Volume 77 / Number 32 Jan. 9 - 15, 2008
West and East Village, Chelsea, Soho, Noho, Little Italy, Chinatown and Lower East Side, Since 1933

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St. Vincent’s gets operating; Plans are filed at Landmarks

By Albert Amateau

St. Vincent’s Hospital has filed applications with the Landmarks Preservation Commission for approval of plans for a new hospital building and the Rudin Development’s residential redevelopment of the hospital’s current main campus.

Because both the hospital and the residential project that is intended to pay for the new medical facility are within the Greenwich Village Historic District, L.P.C. must approve the demolition of existing buildings on the sites and issue certificates of appropriateness for the new buildings.

The Landmarks applications filed Dec. 31 are only the first official steps in the approval process for a 21st-century hospital and a major residential project. After the Landmarks review, a rezoning of the hospital and residential sites will go before the City Planning Commission to begin the city’s uniform land use review procedure, a process that includes many hearings, an environmental impact study and final approval by the City Council.

Shelly Friedman, land use lawyer for the project, has said at public meetings that he expects the entire review process from Landmarks to City Council to take about two years.

The Landmarks review does not have a specific timetable, but in view of the scope of the project it could last several months.

The Landmarks staff will review the applications first to make sure that all the technical and legal details are in order. Then, Friedman and the architects — Pei Cobb Freed for the new hospital on the west side of Seventh Ave. and FxFowle, designers of the residential project on the east side of the avenue — will make a public presentation to Landmarks Chairman Robert Tierney and the 10 other commissioners at an as-yet-unscheduled date in the near future.

At the presentation, the public will be able to give testimony and the commissioners could ask St. Vincent’s and Rudin for other information or call for revisions. Sometime thereafter the commission will issue a decision.

For the past several months neighbors and preservation advocates have been critical of the proposed height — 329 feet — of the new hospital building at 20 Seventh Ave. on the hospital’s current O’Toole Building site. The height — 21 stories and 265 feet — of a new residential “bookend building” at One Seventh Ave. where the present hospital’s main campus is located, has been an equal cause for concern.

However, height in itself is not a landmarks criterion, but the massing of the buildings and how they relate to existing buildings in the district will figure in a decision about the appropriateness of the project.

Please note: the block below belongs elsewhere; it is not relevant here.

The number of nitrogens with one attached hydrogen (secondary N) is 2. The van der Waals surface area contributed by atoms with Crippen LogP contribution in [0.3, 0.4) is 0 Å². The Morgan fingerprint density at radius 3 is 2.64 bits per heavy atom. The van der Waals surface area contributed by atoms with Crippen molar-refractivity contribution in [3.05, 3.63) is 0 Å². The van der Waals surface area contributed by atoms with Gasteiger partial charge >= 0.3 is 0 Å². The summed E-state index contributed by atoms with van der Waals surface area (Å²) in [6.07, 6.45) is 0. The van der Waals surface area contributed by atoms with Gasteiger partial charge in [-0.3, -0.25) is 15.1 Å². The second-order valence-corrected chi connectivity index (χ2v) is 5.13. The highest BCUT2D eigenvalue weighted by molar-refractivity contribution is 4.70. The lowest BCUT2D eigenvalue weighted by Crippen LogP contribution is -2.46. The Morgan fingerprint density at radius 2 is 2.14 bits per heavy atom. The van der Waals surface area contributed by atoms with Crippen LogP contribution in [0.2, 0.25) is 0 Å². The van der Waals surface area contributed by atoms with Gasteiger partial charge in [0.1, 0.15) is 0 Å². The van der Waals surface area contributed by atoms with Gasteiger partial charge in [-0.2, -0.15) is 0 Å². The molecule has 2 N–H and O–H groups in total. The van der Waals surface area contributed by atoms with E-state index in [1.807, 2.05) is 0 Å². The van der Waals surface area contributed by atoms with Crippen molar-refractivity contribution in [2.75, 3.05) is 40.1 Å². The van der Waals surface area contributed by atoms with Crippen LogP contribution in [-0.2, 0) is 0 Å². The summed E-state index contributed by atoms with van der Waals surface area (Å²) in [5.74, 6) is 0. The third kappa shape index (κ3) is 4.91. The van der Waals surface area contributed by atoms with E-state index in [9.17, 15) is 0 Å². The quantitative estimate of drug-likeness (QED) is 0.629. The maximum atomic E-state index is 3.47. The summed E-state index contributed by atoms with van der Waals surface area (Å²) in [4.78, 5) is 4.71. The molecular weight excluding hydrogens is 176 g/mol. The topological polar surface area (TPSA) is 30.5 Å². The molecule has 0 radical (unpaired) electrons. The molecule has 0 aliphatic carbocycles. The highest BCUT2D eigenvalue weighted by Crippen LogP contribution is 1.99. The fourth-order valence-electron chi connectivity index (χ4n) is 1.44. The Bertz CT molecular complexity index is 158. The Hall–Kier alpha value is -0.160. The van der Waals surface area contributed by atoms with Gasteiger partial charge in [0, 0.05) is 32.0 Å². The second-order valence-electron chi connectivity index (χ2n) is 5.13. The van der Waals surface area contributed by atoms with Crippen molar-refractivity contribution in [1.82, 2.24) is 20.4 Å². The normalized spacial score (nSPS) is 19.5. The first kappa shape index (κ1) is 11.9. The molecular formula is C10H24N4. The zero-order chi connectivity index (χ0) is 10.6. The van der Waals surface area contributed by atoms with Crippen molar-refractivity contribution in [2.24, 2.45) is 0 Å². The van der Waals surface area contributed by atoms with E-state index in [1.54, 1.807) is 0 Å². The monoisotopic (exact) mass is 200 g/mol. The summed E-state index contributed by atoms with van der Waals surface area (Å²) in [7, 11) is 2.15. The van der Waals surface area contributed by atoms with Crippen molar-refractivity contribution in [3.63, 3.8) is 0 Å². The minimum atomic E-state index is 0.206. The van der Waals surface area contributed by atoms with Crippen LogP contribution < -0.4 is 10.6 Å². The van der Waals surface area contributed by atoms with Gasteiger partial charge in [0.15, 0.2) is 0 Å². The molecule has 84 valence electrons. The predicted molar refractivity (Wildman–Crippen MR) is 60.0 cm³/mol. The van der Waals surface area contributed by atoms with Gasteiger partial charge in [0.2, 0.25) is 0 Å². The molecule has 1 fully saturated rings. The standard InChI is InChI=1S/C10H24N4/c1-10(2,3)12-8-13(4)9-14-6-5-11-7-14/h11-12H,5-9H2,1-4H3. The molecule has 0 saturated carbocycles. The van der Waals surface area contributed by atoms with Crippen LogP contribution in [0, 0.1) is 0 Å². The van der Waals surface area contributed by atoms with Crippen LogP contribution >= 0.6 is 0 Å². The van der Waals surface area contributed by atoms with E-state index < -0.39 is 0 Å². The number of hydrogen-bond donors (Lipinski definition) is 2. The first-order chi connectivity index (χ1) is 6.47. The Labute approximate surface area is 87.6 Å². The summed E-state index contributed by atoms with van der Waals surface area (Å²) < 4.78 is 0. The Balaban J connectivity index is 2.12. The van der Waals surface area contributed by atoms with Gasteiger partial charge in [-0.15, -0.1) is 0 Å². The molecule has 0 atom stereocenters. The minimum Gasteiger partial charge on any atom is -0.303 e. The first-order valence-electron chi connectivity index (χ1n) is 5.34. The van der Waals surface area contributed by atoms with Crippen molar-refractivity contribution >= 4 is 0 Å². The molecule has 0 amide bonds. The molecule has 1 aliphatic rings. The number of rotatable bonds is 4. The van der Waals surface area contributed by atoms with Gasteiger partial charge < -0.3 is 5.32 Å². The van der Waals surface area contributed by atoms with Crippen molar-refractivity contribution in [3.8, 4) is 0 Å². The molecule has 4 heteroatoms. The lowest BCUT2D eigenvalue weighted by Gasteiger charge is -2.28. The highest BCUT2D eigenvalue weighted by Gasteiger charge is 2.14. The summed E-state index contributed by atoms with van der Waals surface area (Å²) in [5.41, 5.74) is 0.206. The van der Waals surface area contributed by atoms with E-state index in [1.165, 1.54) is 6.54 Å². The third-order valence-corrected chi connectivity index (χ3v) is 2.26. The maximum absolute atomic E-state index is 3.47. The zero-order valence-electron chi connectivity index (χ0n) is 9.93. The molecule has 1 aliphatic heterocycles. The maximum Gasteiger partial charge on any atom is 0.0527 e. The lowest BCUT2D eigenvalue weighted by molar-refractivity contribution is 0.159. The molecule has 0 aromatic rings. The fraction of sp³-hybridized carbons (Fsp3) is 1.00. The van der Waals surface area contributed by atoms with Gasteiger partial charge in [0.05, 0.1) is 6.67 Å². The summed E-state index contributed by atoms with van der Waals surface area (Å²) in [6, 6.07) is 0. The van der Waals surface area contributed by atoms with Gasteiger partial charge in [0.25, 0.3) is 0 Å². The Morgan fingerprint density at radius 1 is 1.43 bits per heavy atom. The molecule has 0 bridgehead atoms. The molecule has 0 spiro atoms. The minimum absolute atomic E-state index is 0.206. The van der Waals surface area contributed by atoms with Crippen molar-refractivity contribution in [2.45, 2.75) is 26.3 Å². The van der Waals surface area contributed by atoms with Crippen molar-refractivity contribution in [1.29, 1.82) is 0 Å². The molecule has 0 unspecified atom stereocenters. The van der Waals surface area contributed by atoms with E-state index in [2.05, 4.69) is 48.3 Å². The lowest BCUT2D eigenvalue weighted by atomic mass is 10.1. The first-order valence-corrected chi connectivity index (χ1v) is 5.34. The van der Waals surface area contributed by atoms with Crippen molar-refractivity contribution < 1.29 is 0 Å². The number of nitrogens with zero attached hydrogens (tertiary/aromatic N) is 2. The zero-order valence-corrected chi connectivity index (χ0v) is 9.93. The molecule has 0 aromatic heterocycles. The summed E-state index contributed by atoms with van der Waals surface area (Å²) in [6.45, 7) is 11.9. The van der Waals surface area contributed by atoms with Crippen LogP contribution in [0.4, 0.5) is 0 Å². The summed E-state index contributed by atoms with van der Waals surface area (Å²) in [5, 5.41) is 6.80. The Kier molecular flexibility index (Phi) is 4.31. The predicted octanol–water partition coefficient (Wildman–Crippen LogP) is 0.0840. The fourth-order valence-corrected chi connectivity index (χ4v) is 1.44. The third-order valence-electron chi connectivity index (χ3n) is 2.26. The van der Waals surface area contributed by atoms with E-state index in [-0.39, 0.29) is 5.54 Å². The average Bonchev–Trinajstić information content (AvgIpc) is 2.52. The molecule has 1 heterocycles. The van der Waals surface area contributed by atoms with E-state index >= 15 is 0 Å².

Landmarks is also to consider the appropriateness of an alteration of a low-rise materials-handling building on the triangle at 76 Greenwich Ave. on the west side of Seventh Ave. and across W. 12th St. from the O’Toole site. The triangle includes an open space fronting Seventh Ave. which will be designed as a public park after the new hospital is complete, according to the plans.

The Landmarks applications present no surprises to neighbors and community representatives who have been extremely critical of plans presented by St. Vincent’s and Rudin. While the new hospital will have fewer inpatient beds than the present hospital, the project’s total bulk will exceed what is on the sites now. The residential side of the project will add 400 to 500 new residential units to Seventh Ave. and W. 11th and W. 12th Sts. Neighbors have been demanding the entire project be scaled back and many have been calling for the inclusion of affordable housing and school space.

“We’re very disappointed that St. Vincent’s is moving ahead with this plan which has aroused so many concerns, especially since alternatives have been ignored,” said Andrew Berman, executive director of the Greenwich Village Society for Historic Preservation, speaking about the Landmarks application. “There hasn’t been so much upzoning in Greenwich Village in a decade,” he stressed.

The hospital plans call for a four-story base topped by a 17-story elliptical tower with patient rooms, plus four stories belowground to accommodate surgical and medical functions

The residential portion, which cannot be built until the new hospital is complete and functioning, includes the “bookend building” on Seventh Ave. and 19 four- and five-story townhouses on W. 11th and W. 12th Sts.

The Seventh Ave. residential building would also include doctors’ offices on the second floor, and the residential entrances to the large building would be on 11th and 12th Sts. The townhouses would have backyards and front-stoop gardens facing the sidewalks.

Underground parking is also included in the hospital and residential projects.


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